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Thread pool for C++11


This header-only C++11 package provides mt::thread_pool which allows to assign tasks to a fixed number of threads:

mt::thread_pool tpool(2); // thread pool with 2 threads
auto res1 = tpool.submit([]() { return 8; });
auto res2 = tpool.submit([](int val) { return 2 * val; }, 11);
auto res3 = tpool.submit([](int val1, int val2) { return val1 * val2; }, 3, 4);
int answer = res1.get() + res2.get() + res3.get();

The submit method accepts a function object and its parameters, if any, which are added to an internal queue of tasks. Each thread of the pool continuously fetches a task from the queue and executes it. A thread pool allows to avoid the repeated construction and destruction of threads for small tasks. It is ideally suited for a master/worker pattern where the master submits tasks and where the threads of the pool represent the workers.

The return value of submit is a std::future object that delivers either the return value of the submitted task or an exception if one was thrown.

Other patterns like divide and conquer are supported as well where each task is free to submit more tasks to the pool. However, tasks shall never wait for tasks to complete they have spawned themselves.


A synchronization is possible by the returned std::future objects in regard to individual tasks. The join method permits to synchronize with the termination of the entire thread pool.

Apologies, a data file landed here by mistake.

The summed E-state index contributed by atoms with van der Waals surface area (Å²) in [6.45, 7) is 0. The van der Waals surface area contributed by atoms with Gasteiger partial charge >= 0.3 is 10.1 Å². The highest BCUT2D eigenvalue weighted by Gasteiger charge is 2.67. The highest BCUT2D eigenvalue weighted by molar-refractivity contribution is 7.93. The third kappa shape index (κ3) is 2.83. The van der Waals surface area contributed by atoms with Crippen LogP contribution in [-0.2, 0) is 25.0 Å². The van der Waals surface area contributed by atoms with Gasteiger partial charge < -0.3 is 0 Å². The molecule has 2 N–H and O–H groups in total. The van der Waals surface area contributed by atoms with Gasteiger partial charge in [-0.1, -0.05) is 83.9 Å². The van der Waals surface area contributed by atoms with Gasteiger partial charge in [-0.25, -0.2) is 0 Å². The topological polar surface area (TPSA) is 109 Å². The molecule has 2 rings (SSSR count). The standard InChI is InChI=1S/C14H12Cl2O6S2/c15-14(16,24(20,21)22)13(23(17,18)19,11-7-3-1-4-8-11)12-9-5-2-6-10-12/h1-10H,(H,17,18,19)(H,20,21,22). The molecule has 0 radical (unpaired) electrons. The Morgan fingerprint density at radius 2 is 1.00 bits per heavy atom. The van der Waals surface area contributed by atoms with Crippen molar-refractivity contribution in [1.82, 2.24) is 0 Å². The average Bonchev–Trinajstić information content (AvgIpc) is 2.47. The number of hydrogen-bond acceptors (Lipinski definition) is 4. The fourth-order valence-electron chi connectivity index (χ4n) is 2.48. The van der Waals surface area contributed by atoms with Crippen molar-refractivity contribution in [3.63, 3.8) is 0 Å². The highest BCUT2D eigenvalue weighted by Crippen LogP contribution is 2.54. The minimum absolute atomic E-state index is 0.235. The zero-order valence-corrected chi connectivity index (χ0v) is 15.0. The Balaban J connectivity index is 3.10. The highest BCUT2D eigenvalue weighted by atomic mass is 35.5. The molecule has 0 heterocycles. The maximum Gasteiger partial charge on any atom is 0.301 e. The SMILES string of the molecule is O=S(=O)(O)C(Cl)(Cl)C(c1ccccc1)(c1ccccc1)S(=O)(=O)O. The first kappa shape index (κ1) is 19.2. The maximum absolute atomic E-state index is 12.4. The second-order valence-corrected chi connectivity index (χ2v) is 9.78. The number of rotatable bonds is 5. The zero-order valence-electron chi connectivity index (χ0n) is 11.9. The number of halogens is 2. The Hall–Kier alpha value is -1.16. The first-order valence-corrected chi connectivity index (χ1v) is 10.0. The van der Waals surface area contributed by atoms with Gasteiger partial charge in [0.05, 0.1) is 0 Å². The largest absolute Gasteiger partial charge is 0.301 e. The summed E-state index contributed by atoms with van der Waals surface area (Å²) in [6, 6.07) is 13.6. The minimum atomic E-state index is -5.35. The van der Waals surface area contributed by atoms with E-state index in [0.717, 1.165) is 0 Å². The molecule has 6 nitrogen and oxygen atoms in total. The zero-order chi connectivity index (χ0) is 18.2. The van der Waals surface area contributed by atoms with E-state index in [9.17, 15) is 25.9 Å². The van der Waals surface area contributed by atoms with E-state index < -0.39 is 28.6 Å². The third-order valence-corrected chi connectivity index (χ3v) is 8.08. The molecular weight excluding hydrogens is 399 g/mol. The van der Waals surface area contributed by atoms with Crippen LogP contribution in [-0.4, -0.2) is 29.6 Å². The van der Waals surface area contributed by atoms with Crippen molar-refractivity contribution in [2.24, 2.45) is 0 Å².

After join has been invoked, the thread pool continues as before. Only if the queue becomes empty and all threads are idling, the pool is shut down. This behaviour makes sure that even after join all tasks are free to submit new tasks to the pool without having the pool prematurely downsized to fewer threads.

It is also possible to shutdown the thread pool more urgently using the terminate method. Then all non-idling threads will just complete their current tasks. If any tasks are left in the queue, their promises will be broken, i.e. the get method of the corresponding std::future objects will deliver the exception std::future_error where the code method returns std::future_errc::broken_promise.

The destructor of a thread pool invokes the join method.


This package is available under the terms of the MIT License.


To use mt::thread_pool, you will need just to drop thread_pool.hpp within your project and #include it.

The source file test_suite.cpp is an associated test suite and the Makefile helps to compile it.


This is not the first attempt to provide a thread pool for C++11.

  • Jakob Progsch offers a similar header-only thread pool which, however, stops threads of its pool too early when it is still theoretically possible that running threads enqueue new tasks.

  • Vitaliy Vitsentiy has developed two header-only variants, one of them based on standard C++11, the other one using a lock-free queue from the Boost library. They offer methods to resize the thread pool, to clear the queue, and to access individual threads out of the pool. The stop method comes with two variants, one of them implies a terminate as above but threads stop regardless if other threads could still possibly enqueue new tasks.


Thread pool for C++11







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